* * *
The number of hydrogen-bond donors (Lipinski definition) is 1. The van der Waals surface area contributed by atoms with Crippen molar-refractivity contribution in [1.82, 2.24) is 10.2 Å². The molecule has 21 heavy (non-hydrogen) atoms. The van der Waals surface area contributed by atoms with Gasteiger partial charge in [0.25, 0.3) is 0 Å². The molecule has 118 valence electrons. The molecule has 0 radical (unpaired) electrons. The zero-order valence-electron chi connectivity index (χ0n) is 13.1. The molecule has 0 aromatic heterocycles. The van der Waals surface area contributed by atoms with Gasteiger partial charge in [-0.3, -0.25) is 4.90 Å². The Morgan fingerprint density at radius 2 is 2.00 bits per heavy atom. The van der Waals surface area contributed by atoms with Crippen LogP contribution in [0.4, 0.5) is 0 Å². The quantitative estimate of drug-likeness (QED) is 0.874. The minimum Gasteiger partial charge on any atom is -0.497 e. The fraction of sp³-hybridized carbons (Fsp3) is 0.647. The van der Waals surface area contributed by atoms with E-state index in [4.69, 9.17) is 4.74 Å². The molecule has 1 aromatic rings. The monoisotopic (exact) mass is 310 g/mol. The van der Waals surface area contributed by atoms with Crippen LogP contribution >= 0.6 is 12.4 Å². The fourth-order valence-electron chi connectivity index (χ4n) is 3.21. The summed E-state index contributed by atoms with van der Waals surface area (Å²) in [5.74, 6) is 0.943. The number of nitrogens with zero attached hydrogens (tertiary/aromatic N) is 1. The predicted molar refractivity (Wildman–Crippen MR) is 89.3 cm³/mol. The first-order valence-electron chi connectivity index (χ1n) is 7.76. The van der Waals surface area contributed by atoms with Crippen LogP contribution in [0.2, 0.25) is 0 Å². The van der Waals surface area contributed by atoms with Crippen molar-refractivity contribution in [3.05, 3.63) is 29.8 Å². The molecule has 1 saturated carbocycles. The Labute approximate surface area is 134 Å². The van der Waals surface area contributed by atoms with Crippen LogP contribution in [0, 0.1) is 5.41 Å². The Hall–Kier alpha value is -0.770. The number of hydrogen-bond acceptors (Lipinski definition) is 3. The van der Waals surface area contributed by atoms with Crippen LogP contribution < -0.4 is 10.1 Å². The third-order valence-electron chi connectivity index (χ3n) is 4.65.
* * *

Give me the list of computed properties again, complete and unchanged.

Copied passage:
The number of hydrogen-bond donors (Lipinski definition) is 1. The van der Waals surface area contributed by atoms with Crippen molar-refractivity contribution in [1.82, 2.24) is 10.2 Å². The molecule has 21 heavy (non-hydrogen) atoms. The van der Waals surface area contributed by atoms with Gasteiger partial charge in [0.25, 0.3) is 0 Å². The molecule has 118 valence electrons. The molecule has 0 radical (unpaired) electrons. The zero-order valence-electron chi connectivity index (χ0n) is 13.1. The molecule has 0 aromatic heterocycles. The van der Waals surface area contributed by atoms with Gasteiger partial charge in [-0.3, -0.25) is 4.90 Å². The Morgan fingerprint density at radius 2 is 2.00 bits per heavy atom. The van der Waals surface area contributed by atoms with Crippen LogP contribution in [0.4, 0.5) is 0 Å². The quantitative estimate of drug-likeness (QED) is 0.874. The minimum Gasteiger partial charge on any atom is -0.497 e. The fraction of sp³-hybridized carbons (Fsp3) is 0.647. The van der Waals surface area contributed by atoms with E-state index in [4.69, 9.17) is 4.74 Å². The molecule has 1 aromatic rings. The monoisotopic (exact) mass is 310 g/mol. The van der Waals surface area contributed by atoms with Crippen LogP contribution >= 0.6 is 12.4 Å². The fourth-order valence-electron chi connectivity index (χ4n) is 3.21. The summed E-state index contributed by atoms with van der Waals surface area (Å²) in [5.74, 6) is 0.943. The number of nitrogens with zero attached hydrogens (tertiary/aromatic N) is 1. The predicted molar refractivity (Wildman–Crippen MR) is 89.3 cm³/mol. The first-order valence-electron chi connectivity index (χ1n) is 7.76. The van der Waals surface area contributed by atoms with Crippen LogP contribution in [0.2, 0.25) is 0 Å². The van der Waals surface area contributed by atoms with Crippen molar-refractivity contribution in [3.05, 3.63) is 29.8 Å². The molecule has 1 saturated carbocycles. The Labute approximate surface area is 134 Å². The van der Waals surface area contributed by atoms with Crippen LogP contribution in [0, 0.1) is 5.41 Å². The Hall–Kier alpha value is -0.770. The number of hydrogen-bond acceptors (Lipinski definition) is 3. The van der Waals surface area contributed by atoms with Crippen LogP contribution < -0.4 is 10.1 Å². The third-order valence-electron chi connectivity index (χ3n) is 4.65.